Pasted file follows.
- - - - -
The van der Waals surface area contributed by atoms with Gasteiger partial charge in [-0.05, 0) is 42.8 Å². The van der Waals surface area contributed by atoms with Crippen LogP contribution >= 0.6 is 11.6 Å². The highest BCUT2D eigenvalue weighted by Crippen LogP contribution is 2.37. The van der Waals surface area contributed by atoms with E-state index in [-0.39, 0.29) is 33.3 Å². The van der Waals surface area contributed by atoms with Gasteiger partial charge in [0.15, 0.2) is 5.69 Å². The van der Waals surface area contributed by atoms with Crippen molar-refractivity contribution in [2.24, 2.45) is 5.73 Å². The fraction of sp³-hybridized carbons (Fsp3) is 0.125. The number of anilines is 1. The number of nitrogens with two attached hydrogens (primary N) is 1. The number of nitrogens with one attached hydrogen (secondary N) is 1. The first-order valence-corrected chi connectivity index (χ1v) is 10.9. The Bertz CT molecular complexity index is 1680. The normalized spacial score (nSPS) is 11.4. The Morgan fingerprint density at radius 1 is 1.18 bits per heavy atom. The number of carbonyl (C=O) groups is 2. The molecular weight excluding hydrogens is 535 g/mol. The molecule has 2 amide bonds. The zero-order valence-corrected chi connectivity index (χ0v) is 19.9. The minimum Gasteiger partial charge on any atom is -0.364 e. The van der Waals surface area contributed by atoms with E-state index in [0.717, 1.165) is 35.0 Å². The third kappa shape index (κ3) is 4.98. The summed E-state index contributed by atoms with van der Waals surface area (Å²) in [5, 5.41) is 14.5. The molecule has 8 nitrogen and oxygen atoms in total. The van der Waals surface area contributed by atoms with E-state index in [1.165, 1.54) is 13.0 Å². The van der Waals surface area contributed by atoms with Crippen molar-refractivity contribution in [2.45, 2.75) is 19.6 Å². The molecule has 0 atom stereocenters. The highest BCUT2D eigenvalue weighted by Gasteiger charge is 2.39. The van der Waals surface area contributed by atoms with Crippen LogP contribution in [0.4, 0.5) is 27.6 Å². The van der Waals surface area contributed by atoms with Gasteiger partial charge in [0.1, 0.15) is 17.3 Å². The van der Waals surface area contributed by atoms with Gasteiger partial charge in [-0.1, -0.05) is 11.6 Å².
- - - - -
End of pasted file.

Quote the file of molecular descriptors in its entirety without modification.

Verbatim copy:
The van der Waals surface area contributed by atoms with Gasteiger partial charge in [-0.05, 0) is 42.8 Å². The van der Waals surface area contributed by atoms with Crippen LogP contribution >= 0.6 is 11.6 Å². The highest BCUT2D eigenvalue weighted by Crippen LogP contribution is 2.37. The van der Waals surface area contributed by atoms with E-state index in [-0.39, 0.29) is 33.3 Å². The van der Waals surface area contributed by atoms with Gasteiger partial charge in [0.15, 0.2) is 5.69 Å². The van der Waals surface area contributed by atoms with Crippen molar-refractivity contribution in [2.24, 2.45) is 5.73 Å². The fraction of sp³-hybridized carbons (Fsp3) is 0.125. The number of anilines is 1. The number of nitrogens with two attached hydrogens (primary N) is 1. The number of nitrogens with one attached hydrogen (secondary N) is 1. The first-order valence-corrected chi connectivity index (χ1v) is 10.9. The Bertz CT molecular complexity index is 1680. The normalized spacial score (nSPS) is 11.4. The Morgan fingerprint density at radius 1 is 1.18 bits per heavy atom. The number of carbonyl (C=O) groups is 2. The molecular weight excluding hydrogens is 535 g/mol. The molecule has 2 amide bonds. The zero-order valence-corrected chi connectivity index (χ0v) is 19.9. The minimum Gasteiger partial charge on any atom is -0.364 e. The van der Waals surface area contributed by atoms with E-state index in [0.717, 1.165) is 35.0 Å². The third kappa shape index (κ3) is 4.98. The summed E-state index contributed by atoms with van der Waals surface area (Å²) in [5, 5.41) is 14.5. The molecule has 8 nitrogen and oxygen atoms in total. The van der Waals surface area contributed by atoms with E-state index in [1.165, 1.54) is 13.0 Å². The van der Waals surface area contributed by atoms with Crippen molar-refractivity contribution in [2.45, 2.75) is 19.6 Å². The molecule has 0 atom stereocenters. The highest BCUT2D eigenvalue weighted by Gasteiger charge is 2.39. The van der Waals surface area contributed by atoms with Crippen LogP contribution in [0.4, 0.5) is 27.6 Å². The van der Waals surface area contributed by atoms with Gasteiger partial charge in [0.1, 0.15) is 17.3 Å². The van der Waals surface area contributed by atoms with Gasteiger partial charge in [-0.1, -0.05) is 11.6 Å².